There are at least three approaches for the reconstruction of the history of a language. (1) Period-based Approach: The justifying assumption for this approach is that the chronological continuance of the history of the language can be recorded only along the time-scale. But it is well-known that historical changes do not take a unidirectional course like a single streamlet; instead, history at every stage consists of myriads of zig-zagging streamlets and rivulets to form into a mighty river. Accordingly, the period-based approach has to take into consideration several heterogenous phenomena at each single stage which is likely to present a cumbersome picture. (2) Genre-based Approach: The justifying assumption for this approach is that the developments of linguistic expressions in genres are not uniform; hence, the examination of language history separately in each genre becomes a prerequisite for the overall reconstruction of the history of the language at a particular period. But, though the details of the history of linguistic features in each genre can be made more explicit, the integration of the co-ordinating factors presents serious problems in this approach. (3) Category- based Approach: The justifying assumption for this approach is that the transformations of each grammatical category in the language along with its varying implication at each stage of its history can be clearly shown by this method. But the tracing of the histories of individual grammatical categories on the basis of the principles of external and internal methods of reconstruction does not by itself help us to formulate the total evolutionary history of the language. Consequently, this approach fails to give us a coherent and interrelated comprehensive picture.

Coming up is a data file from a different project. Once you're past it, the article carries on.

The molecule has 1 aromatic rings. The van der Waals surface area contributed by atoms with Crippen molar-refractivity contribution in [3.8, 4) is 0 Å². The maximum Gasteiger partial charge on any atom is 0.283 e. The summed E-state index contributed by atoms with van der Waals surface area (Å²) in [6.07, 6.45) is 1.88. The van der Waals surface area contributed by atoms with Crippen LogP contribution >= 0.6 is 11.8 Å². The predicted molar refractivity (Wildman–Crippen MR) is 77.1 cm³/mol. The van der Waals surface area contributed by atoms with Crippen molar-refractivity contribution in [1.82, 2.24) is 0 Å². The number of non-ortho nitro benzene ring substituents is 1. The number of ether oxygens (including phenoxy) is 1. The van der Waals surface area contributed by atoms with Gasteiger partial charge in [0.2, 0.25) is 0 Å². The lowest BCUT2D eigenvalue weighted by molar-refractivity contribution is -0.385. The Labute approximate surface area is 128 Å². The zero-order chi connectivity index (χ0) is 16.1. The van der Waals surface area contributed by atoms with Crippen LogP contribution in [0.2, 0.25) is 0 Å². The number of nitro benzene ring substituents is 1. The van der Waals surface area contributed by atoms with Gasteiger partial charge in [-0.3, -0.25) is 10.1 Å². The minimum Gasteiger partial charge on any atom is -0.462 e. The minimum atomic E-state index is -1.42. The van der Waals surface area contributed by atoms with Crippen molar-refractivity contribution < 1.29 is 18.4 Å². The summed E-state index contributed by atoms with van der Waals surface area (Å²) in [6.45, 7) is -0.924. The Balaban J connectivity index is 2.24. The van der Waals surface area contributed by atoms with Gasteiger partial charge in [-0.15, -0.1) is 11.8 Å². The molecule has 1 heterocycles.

All the three approaches, as we have seen above have their own strengths and weaknesses. Hence, there is no ideal method for the reconstruction of language history. In the present volume most of the papers are prepared from the point of view of the second approach mentioned above. As such, we do not claim that the fifteen papers included here collectively present a chronological, albeit brief, history of the language of Kerala. Nonetheless, since we have for the first time a near-overall view of the history of Malayalam language through successive stages, we hope that the volume will be welcomed as a significant reference work by the students as well as by the scholars at large.